Cloudy water, tank crashed, please help


New member
Hello everyone,
Although I am a member and have learned a lot on this forum, this is probably my first thread, and I have sad news and need help and advice.
My eleven year old mature marine FOWLR with some softies tank, crashed 3 weeks ago and I urge you to read the story first and then advise.
I am a dentist and this tank is in my reception area, but only access to tank is from a back room, aka our consult room, from where our aquarium maintenance guy cleans display tank (DT) as well as the sump below it. We feed the tank every day from this side as well.
On the night of March 6th 2019, early morning of March 7th 2019, our immediate neighboring falafel restaurant mysteriously caught fire, and although the fire was mostly contained in that unit, the smoke spread to all adjacent units including ours. When we were summoned by our alarm monitoring company at 0115 hours, the fire had probably burned for some time and acrid smoke was spilling out of all adjacent businesses including our clinic. Needless to say, once the fire was contained in the restaurant and put out and smoke was exhausted from everywhere, we still were closed for about 2 weeks as insurance dispatched cleanup crews to deal with smoke and soot accumulation. The restaurant fire went into an investigation and for the first two weeks, our cleanup process focussed on getting the smoke smell out of everything in the clinic.

Luckily, the fish and inverts seemed to be not affected by any of this initially.

The restoration company then used a organic shellac based smoke sealing primer spray in the ceiling space of the clinic to lock the lingering smoke smells. This Zinsser BIN shellac base smoke and stain blocking primer has high Volatile Organic Compounds (VOCs) and the crew worked with special respirators. Now EVERYTHING below our ceiling tiles was covered with plastic sheets, and the aquarium and sump are enclosed in cabinets and were covered with plastic sheets to protect the aquarium, small 4"x6" grates in cabinet doors were left open for air, but had a sheet draped loosely on it. The system ran on its schedule and everything seemed ok. The next afternoon, water started going cloudy and all fish died, including anemones, mushroom corals, all inverts, even the blind Nassurius snails came out of the sandbed and were dead. The stink of dying fish was immediate and the sump was covered in white, frothy foam. The saddest day of my aquarist life was to use nets and dispose of 6" majestic angel, 7" regal blue, 10" sailfin tang and about 14 total fish and many more inverts including shrimp, starfish, anemones, elegance corals, etc.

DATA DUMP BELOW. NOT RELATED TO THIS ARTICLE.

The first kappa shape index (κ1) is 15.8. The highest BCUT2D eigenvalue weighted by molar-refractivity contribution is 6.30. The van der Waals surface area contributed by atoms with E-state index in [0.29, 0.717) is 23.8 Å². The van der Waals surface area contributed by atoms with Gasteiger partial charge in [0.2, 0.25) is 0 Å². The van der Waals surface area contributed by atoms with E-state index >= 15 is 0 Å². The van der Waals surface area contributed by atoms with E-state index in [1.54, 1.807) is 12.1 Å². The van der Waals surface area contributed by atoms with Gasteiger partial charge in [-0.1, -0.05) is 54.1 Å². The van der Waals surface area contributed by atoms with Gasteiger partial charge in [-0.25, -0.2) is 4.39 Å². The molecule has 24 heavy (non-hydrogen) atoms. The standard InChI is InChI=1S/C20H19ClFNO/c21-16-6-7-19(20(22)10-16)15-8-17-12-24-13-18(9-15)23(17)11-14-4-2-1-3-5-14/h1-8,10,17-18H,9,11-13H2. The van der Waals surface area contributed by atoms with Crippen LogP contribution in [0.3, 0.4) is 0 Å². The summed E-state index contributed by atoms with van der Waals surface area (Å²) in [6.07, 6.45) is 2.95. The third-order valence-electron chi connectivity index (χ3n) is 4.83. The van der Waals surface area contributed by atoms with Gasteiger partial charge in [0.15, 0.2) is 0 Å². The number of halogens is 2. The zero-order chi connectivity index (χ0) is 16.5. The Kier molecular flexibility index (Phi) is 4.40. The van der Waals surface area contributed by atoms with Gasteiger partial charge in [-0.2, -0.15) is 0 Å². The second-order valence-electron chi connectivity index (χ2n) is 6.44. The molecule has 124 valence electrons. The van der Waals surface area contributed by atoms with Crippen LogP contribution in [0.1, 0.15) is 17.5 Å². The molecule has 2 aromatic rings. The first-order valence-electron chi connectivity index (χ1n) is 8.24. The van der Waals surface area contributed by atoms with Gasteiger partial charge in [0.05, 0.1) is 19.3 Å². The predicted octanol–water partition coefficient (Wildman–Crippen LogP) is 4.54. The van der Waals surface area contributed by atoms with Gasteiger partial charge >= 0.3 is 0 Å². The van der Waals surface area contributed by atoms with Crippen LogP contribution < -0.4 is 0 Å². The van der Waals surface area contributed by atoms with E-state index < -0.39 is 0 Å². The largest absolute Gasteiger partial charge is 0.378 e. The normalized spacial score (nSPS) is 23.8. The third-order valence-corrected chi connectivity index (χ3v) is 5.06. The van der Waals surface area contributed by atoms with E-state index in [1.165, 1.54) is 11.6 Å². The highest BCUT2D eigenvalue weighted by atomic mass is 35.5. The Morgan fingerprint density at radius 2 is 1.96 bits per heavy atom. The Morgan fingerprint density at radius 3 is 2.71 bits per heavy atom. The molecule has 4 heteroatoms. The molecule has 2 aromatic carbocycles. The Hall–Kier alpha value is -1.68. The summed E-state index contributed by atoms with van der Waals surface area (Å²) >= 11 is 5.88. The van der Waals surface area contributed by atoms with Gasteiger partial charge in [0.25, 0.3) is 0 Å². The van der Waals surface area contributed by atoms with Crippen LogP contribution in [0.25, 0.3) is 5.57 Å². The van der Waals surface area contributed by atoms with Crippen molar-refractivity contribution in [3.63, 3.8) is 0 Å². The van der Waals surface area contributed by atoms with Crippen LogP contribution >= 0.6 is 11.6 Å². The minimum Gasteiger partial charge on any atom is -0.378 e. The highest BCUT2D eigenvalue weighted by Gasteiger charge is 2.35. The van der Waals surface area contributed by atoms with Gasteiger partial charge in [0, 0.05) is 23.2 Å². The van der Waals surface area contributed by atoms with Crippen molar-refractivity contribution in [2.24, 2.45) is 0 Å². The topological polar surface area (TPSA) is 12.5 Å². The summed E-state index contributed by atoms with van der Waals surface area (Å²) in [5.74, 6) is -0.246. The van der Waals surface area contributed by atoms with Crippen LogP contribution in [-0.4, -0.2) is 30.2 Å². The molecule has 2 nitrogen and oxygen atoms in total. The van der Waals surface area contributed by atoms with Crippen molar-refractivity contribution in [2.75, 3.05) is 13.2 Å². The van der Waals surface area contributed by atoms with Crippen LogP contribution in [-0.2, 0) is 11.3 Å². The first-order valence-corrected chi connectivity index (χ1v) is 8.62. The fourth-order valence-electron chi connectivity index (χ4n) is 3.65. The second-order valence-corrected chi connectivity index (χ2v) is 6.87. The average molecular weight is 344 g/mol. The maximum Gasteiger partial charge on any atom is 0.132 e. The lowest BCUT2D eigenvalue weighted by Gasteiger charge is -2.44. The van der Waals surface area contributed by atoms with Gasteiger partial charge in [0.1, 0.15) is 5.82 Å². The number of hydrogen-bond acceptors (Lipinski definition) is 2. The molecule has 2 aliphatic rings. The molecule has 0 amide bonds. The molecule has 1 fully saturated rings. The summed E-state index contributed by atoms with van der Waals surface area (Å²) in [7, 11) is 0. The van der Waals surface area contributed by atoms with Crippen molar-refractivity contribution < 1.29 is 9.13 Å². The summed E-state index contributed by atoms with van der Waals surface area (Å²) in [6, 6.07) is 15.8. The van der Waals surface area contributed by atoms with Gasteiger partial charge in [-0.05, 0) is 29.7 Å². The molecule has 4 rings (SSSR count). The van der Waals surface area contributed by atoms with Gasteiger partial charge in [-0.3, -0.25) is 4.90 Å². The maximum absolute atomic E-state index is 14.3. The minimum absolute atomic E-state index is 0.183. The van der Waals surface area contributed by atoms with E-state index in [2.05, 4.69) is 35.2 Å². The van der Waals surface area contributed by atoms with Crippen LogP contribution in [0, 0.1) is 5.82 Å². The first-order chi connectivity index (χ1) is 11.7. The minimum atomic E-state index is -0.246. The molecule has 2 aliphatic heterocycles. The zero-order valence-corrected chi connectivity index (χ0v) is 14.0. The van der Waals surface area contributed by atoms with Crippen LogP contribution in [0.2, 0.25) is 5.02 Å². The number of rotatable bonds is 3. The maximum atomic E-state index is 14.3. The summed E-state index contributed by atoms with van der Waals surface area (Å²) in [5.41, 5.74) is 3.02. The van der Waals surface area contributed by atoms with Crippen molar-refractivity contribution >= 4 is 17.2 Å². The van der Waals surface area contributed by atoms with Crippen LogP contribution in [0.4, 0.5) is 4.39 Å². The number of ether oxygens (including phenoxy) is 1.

The protein skimmer had gone into overdrive. The skimmate cup had the dark gunk but this time the frothy foam had pushed out of the cabinetry and the plastic wraps that were covering the aquarium cabinets. Stinky foam covered everything.
I immediately turned off the skimmer, removed as many dead fish I could see through the cloudy water and called for help. My maintenance man came in 2 days later and did a 70% water change. Did it twice in a week.
The smell abated but did not go away. A few days later, the restaurant next door, which was completely demolished inside all the way to the condeblocks wall, was spray painted with the same smoke sealer from inside, Zinsser BIN primer, smoke and stain blocker. We saw the soot covered black space turned white in 2 days, and their lingering smoke smells dropped dramatically too. We could smell an oil paint smell for a couple days.
But my tank went cloudy again!
Empty tank with zero livestock with just live rock and sand bed went completely cloudy! The stink came back! What is left in an empty tank to die ? I guess the 10 years of accumulated nitrifying bacteria died?
I don't know what to make of it.
I ordered ALL live rock and ALL sand in DT and SUMP be removed and disposed. Even the caulerpa and chaeto in the sump was thrown away.
Both DT and Sump were left emplty and bare for a week. The stink finally went away. I decided to start the tank afresh. FOWLR to begin with for first few months, I planned to use the live wet sand sold online in 20 lb bags to jumpstart the cycling.